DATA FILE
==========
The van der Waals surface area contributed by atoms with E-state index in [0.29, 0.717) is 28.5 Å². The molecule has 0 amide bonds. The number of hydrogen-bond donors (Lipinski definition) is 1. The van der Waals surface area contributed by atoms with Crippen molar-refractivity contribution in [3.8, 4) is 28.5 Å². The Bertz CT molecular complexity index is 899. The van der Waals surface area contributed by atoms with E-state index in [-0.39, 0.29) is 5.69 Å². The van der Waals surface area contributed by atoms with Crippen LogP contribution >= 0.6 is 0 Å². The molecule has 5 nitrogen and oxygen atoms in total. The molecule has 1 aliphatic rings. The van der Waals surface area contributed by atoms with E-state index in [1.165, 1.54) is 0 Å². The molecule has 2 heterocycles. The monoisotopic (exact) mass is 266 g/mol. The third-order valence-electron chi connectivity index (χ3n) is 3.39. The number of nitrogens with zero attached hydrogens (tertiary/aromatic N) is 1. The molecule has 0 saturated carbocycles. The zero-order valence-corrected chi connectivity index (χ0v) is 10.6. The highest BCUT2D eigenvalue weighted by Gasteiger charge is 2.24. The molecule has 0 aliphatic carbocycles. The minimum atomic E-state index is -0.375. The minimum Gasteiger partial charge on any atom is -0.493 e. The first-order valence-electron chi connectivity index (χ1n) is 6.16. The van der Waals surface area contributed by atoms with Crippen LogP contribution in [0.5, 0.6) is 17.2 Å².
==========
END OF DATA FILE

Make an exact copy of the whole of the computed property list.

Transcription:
The van der Waals surface area contributed by atoms with E-state index in [0.29, 0.717) is 28.5 Å². The molecule has 0 amide bonds. The number of hydrogen-bond donors (Lipinski definition) is 1. The van der Waals surface area contributed by atoms with Crippen molar-refractivity contribution in [3.8, 4) is 28.5 Å². The Bertz CT molecular complexity index is 899. The van der Waals surface area contributed by atoms with E-state index in [-0.39, 0.29) is 5.69 Å². The van der Waals surface area contributed by atoms with Crippen LogP contribution >= 0.6 is 0 Å². The molecule has 5 nitrogen and oxygen atoms in total. The molecule has 1 aliphatic rings. The van der Waals surface area contributed by atoms with E-state index in [1.165, 1.54) is 0 Å². The molecule has 2 heterocycles. The monoisotopic (exact) mass is 266 g/mol. The third-order valence-electron chi connectivity index (χ3n) is 3.39. The number of nitrogens with zero attached hydrogens (tertiary/aromatic N) is 1. The molecule has 0 saturated carbocycles. The zero-order valence-corrected chi connectivity index (χ0v) is 10.6. The highest BCUT2D eigenvalue weighted by Gasteiger charge is 2.24. The molecule has 0 aliphatic carbocycles. The minimum atomic E-state index is -0.375. The minimum Gasteiger partial charge on any atom is -0.493 e. The first-order valence-electron chi connectivity index (χ1n) is 6.16. The van der Waals surface area contributed by atoms with Crippen LogP contribution in [0.5, 0.6) is 17.2 Å².